Death and Guilt (Part 1)

On September 17, 2011, I woke to find my wife in the bed beside me, blue and not breathing. I denied it for as long as it took me to rush to put the pulse-oximeter on her finger. nothing. it stayed black. I put it on my own finger to make sure it was working, and it was. I tried it on her finger again. Nothing.

She was dead. There was no going back, no changing the past. I had to live with all the choices I had made for her over the past few months. This would come close to killing me.


Miriam was a hot shit writer, but she could no longer write. She didn’t have the concentration or the manual dexterity. The didn’t have enough breath to use a dictation program.

She would watch movies and TV shows on DVD all night long while I slept. Every hour or two, she would wake me to change discs for her. She didn’t want to sleep. “I might die in my sleep,” she said. “I don’t want to die.”

That’s the thing, she didn’t want to die. She also didn’t want to go through massive pain and discomfort. As her Mitochondrial Disease took more and more capabilities from her, she became more frightened.

We tried to put off the inevitable. We had a tracheostomy performed, so she could be on a ventilator most of the time, especially when sleeping. The problem was, the operation left her feeling as if she was not breathing at all. She became convinced she could die any minute. She would scream at me as best she could when I left her side, even for a few minutes. “I’ll be dead when you get back.” She said. I tried to convince her that with the ventilator doing her breathing, she literally COULDN’T stop breathing. It didn’t matter. She was convinced she was dying.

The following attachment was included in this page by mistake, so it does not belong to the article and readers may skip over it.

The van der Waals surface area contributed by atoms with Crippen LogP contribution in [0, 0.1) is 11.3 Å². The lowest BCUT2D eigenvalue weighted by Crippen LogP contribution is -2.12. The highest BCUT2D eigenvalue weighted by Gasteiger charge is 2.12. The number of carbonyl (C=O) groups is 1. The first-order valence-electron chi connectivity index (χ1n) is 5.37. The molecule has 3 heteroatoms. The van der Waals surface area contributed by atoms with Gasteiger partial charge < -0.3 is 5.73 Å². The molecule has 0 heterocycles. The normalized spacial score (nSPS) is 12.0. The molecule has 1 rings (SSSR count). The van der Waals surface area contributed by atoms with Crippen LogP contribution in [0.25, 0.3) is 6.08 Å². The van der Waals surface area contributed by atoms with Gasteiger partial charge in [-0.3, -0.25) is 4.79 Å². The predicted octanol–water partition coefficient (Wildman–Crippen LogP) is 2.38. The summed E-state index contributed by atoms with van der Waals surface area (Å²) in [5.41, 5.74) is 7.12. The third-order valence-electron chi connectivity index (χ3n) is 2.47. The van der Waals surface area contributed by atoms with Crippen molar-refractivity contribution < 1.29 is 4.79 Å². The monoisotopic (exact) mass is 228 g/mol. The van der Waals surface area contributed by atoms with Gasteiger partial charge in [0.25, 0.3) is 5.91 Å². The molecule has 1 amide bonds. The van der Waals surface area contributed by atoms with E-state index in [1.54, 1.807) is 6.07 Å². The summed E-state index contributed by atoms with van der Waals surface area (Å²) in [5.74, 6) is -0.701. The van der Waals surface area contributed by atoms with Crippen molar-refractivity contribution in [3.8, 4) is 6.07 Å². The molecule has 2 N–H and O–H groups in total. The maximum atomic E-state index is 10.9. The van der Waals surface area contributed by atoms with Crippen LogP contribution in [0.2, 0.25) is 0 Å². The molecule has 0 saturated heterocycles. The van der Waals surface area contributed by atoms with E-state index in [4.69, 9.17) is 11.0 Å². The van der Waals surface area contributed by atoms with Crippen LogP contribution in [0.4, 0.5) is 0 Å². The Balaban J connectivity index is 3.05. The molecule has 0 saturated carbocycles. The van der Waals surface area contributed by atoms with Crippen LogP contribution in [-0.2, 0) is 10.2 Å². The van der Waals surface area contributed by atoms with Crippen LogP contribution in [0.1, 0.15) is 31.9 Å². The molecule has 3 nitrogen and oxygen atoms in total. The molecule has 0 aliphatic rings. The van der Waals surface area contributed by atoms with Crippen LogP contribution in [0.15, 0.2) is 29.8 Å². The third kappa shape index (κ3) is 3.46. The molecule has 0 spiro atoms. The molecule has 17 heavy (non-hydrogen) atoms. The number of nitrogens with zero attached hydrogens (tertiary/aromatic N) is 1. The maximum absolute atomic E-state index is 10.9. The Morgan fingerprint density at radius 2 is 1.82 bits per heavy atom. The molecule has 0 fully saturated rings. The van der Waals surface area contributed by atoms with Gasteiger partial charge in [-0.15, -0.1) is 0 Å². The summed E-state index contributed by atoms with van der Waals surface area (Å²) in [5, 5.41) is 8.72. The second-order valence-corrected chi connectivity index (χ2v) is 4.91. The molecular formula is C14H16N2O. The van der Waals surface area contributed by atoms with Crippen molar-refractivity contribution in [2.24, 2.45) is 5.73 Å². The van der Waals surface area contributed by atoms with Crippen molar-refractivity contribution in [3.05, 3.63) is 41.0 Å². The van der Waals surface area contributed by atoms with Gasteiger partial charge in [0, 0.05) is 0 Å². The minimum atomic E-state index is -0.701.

The medical staff didn’t help. Nurses when asked if she was dying would become evasive, or say that she might be. Doctors had no solutions, and actively blocked our efforts to seek expert help outside the hospital. Allowing us to do so would expose their own incompetence, after all.

When I did go away, leaving the computer in front of her, I would sometimes find she had posted using my facebook account that she was dying and needed help. I felt helpless.

Eventually, we had the tracheotomy tube yanked, and allowed the hole to close over. We went home, and along with some hypnotherapy, Miriam felt like she could breathe again. Of course, her breathing was no better than before, and it would continue to grow weaker.

(To be continued).

Leave a Reply